Some speculated that perhaps the president was not aware that the CHIP funding would be extended for six years, rather than the four weeks of the spending bill.
By lunchtime, the administration tried to clarify the confusion, insisting that the president supports the current measure in the House.
That was only after House Speaker Paul D. Ryan spoke to the president by phone and the GOP whip, Sen. John Cornyn of Texas, tweeted a rebuttal.
“I’ve spoken with the president,” Ryan told reporters. “He does understand.”
The president similarly undermined a House vote last week reauthorizing a federal surveillance program until Ryan (R-Wis.) intervened and Trump reversed course.
Still, in remarks at the Pentagon Thursday morning, Trump seemed resigned to a federal shutdown.
“It could happen,” he said. “We’ll see what happens. It’s up to the Democrats.”Later in the day, as negotiations continued, Trump left Washington to attend a rally in Pennsylvania to offer his support for a Republican congressional candidate.
Trump and other Republicans stressed the negative impact a shutdown would have on the U.S. military.
But prospects in the Senate dimmed as leading Democrats — including some who supported the last stopgap measure — said they would withhold support without a resolution for Dreamers.
The top Democrat on the Appropriations Committee, Sen. Patrick Leahy of Vermont, said he would vote against the bill, as did the Virginia Democrats, Sen. Tim Kaine and Sen. Mark Warner, who represent large numbers of federal employees, and the New Mexico Democrats, Sens. Martin Heinrich and Tom Udall, who represent large numbers of immigrants and their advocates.
Senate Democrats are under great pressure from Dreamers to use their leverage to stop the bill and get an immigration deal.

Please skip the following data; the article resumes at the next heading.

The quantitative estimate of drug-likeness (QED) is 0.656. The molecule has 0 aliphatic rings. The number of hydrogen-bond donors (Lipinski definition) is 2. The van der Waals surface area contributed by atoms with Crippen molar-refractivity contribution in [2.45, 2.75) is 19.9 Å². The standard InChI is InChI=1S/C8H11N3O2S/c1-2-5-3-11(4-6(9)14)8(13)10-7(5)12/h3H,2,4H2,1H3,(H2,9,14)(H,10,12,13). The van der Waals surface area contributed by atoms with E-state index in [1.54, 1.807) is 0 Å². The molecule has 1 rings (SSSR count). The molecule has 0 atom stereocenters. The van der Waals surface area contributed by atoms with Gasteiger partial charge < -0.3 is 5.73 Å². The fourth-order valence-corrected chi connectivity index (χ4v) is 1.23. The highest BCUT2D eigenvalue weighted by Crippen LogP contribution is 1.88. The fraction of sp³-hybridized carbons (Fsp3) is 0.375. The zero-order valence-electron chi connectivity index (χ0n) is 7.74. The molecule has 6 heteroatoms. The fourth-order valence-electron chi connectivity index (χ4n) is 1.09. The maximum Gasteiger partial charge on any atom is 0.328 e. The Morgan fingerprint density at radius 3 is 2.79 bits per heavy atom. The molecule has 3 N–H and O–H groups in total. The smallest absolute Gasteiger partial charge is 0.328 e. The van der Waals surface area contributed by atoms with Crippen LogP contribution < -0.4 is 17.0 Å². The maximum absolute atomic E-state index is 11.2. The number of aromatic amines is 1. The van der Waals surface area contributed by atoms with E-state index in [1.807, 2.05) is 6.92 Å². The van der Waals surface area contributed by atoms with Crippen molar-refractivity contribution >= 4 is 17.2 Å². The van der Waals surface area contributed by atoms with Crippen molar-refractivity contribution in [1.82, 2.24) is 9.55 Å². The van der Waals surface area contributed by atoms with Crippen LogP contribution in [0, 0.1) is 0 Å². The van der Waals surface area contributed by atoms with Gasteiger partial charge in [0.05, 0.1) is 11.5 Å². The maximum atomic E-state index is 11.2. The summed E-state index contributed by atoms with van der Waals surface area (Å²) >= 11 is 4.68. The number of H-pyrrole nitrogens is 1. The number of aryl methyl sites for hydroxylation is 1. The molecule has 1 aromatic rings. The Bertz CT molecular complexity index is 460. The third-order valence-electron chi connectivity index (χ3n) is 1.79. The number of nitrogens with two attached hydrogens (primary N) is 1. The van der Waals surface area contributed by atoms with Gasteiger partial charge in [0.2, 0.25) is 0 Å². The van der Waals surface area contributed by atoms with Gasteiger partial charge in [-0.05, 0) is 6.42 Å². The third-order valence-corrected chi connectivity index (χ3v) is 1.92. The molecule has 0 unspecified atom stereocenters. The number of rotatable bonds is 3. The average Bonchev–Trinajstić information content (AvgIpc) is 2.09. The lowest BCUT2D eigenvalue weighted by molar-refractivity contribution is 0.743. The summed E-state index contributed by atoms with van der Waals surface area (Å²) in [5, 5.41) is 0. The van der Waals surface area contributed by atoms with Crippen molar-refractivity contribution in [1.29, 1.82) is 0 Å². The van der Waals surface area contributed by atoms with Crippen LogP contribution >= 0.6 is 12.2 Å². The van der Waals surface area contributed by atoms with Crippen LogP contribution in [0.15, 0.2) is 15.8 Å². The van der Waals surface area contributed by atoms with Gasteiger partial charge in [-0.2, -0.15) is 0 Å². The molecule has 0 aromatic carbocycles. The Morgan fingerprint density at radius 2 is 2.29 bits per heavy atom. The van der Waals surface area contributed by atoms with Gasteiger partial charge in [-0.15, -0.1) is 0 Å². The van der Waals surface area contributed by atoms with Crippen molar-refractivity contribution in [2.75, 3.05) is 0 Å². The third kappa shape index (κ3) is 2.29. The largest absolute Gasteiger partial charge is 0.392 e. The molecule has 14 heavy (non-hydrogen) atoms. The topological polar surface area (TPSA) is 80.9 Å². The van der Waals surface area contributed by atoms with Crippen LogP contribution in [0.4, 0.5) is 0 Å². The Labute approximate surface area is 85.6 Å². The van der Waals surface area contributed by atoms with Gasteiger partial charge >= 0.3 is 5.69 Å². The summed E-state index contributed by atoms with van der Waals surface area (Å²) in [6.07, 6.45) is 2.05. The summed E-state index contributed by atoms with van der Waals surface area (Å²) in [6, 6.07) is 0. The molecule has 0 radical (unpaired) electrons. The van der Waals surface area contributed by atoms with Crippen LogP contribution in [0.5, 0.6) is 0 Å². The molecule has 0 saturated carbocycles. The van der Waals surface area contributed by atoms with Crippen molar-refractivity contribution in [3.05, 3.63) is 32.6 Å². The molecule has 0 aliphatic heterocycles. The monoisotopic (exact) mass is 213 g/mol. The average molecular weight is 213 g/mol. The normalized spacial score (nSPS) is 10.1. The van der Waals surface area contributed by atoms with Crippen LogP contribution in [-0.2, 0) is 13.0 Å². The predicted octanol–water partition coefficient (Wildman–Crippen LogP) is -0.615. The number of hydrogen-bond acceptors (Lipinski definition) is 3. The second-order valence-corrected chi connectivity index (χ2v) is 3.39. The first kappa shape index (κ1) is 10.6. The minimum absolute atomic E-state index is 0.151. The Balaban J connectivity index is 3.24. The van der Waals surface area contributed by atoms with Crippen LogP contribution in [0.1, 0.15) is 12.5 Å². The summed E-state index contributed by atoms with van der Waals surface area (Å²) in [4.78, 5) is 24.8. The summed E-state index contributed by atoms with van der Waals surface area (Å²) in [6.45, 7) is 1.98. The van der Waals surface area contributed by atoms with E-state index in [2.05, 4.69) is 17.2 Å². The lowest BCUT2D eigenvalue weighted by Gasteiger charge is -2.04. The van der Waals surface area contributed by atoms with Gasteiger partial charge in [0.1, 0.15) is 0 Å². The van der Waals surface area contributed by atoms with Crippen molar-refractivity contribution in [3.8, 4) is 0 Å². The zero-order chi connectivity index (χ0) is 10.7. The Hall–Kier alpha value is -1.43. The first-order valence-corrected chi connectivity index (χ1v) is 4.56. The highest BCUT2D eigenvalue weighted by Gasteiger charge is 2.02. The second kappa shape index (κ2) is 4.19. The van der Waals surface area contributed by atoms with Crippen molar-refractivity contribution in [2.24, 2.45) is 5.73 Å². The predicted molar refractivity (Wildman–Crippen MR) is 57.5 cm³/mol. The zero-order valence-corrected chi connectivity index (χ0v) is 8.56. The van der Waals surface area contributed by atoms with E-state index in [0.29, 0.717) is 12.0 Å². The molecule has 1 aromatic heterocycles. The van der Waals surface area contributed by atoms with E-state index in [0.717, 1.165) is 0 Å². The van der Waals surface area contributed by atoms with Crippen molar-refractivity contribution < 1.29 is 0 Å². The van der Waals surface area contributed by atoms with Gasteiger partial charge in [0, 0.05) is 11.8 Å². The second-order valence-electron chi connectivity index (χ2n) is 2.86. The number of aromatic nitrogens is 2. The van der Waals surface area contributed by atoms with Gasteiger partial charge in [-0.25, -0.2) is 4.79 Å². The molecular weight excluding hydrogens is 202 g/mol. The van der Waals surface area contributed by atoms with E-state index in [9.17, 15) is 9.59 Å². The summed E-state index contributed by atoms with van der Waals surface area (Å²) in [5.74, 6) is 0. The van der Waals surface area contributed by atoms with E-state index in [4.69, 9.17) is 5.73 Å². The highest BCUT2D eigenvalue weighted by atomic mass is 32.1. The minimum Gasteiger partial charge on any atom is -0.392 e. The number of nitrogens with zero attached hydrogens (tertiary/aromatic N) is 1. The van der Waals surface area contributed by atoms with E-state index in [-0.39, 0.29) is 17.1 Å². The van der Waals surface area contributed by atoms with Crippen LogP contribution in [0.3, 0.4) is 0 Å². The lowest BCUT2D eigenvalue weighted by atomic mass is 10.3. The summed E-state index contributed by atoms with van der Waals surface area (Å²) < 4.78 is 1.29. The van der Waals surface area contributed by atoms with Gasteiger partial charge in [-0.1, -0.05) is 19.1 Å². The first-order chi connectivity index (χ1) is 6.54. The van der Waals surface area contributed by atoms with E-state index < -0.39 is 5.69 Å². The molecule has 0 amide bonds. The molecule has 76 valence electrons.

And several GOP senators have also said they won’t vote for the short-term measure, including Sens. Lindsey Graham of South Carolina and Rand Paul of Kentucky. Other Republicans are also on the fence and Sen. John McCain of Arizona has not returned since going home to battle brain cancer.
Trump’s tweeting Thursday also took aim at his own chief of staff, John F. Kelly, who has been trying to reach a compromise on the issue. Kelly told lawmakers Wednesday that Trump’s border wall campaign promise was “uninformed” and that Mexico was unlikely to pay for it.
Kelly repeated his comments during a Fox News interview Wednesday night, saying Trump had “evolved” and changed his views on “a number of things” since entering the White House.
Politicians take campaign positions that “may or may not be fully informed” Kelly told Fox News on Wednesday night.
“Campaigning and governing are two different things and this president has been very, very flexible in terms of what is in the realm of the possible,” Kelly said.
But Trump, in a note of discord with his top-ranking aide, denied he’s “evolved” on building a wall across the U.S.-Mexico border.
“The Wall is the Wall, it has never changed or evolved from the first day I conceived of it,” Trump wrote on Twitter. “Parts will be, of necessity, see through and it was never intended to be built in areas where there is natural protection such as mountains, wastelands or tough rivers or water.”